Re the pure hybrid system. A pure hybrid, electric only, is fine if you are just going to use it as a commuter vehicle for short runs, but if you intent to go further than fifty miles one-way you better have time to get a recharge which is app. six hours for the new Nissan Leaf that also has an estimated 100 range. I’m sure they will improve greatly on the mileage on a single charge and a faster charge rate, but for now a hybrid that would get upwards to 50 to 60 mpg would me just fine.

  • Darren Demoran

    I have had my 2010 Insight for 5 months now and could not be more pleased. This car IS a Honda in every definition of the word. I have had 3 Hondas now and the Insight is solid, quiet, nimble, drives way better than a Prius and the cost may be much lower, but the mileage is right up there with Prius. I average 48-54 mpg and in Colorado, that’s quite a feat. But the Insight also is roomier than many people give it credit for. And the materials may not be high class but remember, this is a hybrid and the Insight weights 400 pounds less than the Prius. All in all, I am surprised sales have not been better, but this Honda exceeds my hope for a hybrid and a Honda. Buy it, you’ll love it!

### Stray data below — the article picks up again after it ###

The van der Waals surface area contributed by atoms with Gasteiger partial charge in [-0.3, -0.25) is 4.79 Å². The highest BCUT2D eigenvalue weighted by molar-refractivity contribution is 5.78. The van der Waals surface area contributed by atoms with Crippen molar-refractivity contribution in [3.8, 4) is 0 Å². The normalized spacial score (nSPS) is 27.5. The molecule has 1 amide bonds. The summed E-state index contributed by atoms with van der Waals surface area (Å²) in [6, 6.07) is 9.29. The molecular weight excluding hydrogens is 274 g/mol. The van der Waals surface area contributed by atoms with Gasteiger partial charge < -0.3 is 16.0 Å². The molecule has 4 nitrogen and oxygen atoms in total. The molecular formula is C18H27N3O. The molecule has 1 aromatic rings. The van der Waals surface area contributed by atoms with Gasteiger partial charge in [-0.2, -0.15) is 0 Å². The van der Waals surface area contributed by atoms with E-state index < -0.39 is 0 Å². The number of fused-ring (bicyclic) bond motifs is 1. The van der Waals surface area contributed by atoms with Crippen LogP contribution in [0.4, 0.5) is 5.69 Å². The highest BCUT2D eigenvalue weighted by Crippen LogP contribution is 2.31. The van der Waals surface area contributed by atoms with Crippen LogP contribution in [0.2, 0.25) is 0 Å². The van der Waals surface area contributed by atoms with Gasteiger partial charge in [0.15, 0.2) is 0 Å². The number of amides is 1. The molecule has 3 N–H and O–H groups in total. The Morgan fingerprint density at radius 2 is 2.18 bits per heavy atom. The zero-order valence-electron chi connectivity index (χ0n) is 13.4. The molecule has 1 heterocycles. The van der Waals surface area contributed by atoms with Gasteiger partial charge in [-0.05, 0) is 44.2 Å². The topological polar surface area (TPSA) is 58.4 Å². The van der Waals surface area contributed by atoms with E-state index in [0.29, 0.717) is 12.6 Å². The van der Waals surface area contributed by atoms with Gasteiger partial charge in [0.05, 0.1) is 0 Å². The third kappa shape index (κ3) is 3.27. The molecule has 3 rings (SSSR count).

• Juan Arango

    GKDUTCH: I have had my Insight for 4 months now, and I am as happy as I can be. If I drive it very conservatively I get 51 m/g. When I drive the way I drove my prior cars, I get 42 m/g.

    For reference: I live in Dallas (flat all over), and by conservative I mean accelerating more slowly than most cars around me, and keeping speeds at posted limits. When I drive the way I like it, I disable ECO mode, start faster than most cars around me at traffic lights, and drive about 5 m/h faster than posted limits. I would use paddle-shifting about 5% of the time, and really live everybody behind.

    Not bad at all, considering how the Prius handles, the fact that there is no paddle-shifting to allow you to push the engine, and the features that add thousands to the base price if you want to have it as well equipped as the Insight.

  • Cedric May

    We have had our Honda Isight for 13 months and6000+miles now, and are very satisfied with the preformance. We had a Rover 45 for 5years and overall returned 34mpg on a combination of short town trips and longer ones.
    With the insight we have average 46.5mpg (English gallons)overall and have regulary got 60-64mpg on longer journies. Have found the exceleration from noticably better than the Rover. To date the savings or fuel and Road Tax are £420.00.

  • john prugh

    My Insight gets good mileage. True, I drive conservatively, with the Eco enabled and watching the accerleration/braking meter, but I have always tried to accelerate carefully, and coast to stops. I regularly get > 55 miles to the gallon. So I am very please with my Insight…and I don’t think it needs to be any bigger. (I don’t like backing up, though)

  • E F Billups

    Hey, Honda, how about a Insight Station wagon.